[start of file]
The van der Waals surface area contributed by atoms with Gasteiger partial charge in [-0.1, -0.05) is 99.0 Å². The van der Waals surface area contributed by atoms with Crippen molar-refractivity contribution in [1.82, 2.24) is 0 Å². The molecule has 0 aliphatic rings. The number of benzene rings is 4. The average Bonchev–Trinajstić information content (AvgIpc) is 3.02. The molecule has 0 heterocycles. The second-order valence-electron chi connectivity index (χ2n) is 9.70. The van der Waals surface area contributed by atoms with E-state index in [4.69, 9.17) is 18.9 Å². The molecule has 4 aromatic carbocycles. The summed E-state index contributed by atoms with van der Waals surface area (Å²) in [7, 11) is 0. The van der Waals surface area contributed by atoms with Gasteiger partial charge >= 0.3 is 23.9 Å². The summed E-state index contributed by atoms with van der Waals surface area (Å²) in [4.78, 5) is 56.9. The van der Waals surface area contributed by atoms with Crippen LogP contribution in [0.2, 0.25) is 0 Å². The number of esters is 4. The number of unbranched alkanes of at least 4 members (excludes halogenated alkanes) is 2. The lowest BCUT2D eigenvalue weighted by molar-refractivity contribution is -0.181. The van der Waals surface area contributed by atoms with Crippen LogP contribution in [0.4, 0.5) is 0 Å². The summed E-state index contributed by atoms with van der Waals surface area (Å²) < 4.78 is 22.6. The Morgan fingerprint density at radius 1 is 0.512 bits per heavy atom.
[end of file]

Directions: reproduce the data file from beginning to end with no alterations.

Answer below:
The van der Waals surface area contributed by atoms with Gasteiger partial charge in [-0.1, -0.05) is 99.0 Å². The van der Waals surface area contributed by atoms with Crippen molar-refractivity contribution in [1.82, 2.24) is 0 Å². The molecule has 0 aliphatic rings. The number of benzene rings is 4. The average Bonchev–Trinajstić information content (AvgIpc) is 3.02. The molecule has 0 heterocycles. The second-order valence-electron chi connectivity index (χ2n) is 9.70. The van der Waals surface area contributed by atoms with E-state index in [4.69, 9.17) is 18.9 Å². The molecule has 4 aromatic carbocycles. The summed E-state index contributed by atoms with van der Waals surface area (Å²) in [7, 11) is 0. The van der Waals surface area contributed by atoms with Gasteiger partial charge >= 0.3 is 23.9 Å². The summed E-state index contributed by atoms with van der Waals surface area (Å²) in [4.78, 5) is 56.9. The van der Waals surface area contributed by atoms with Crippen LogP contribution in [0.2, 0.25) is 0 Å². The number of esters is 4. The number of unbranched alkanes of at least 4 members (excludes halogenated alkanes) is 2. The lowest BCUT2D eigenvalue weighted by molar-refractivity contribution is -0.181. The van der Waals surface area contributed by atoms with Crippen LogP contribution in [0.4, 0.5) is 0 Å². The summed E-state index contributed by atoms with van der Waals surface area (Å²) < 4.78 is 22.6. The Morgan fingerprint density at radius 1 is 0.512 bits per heavy atom.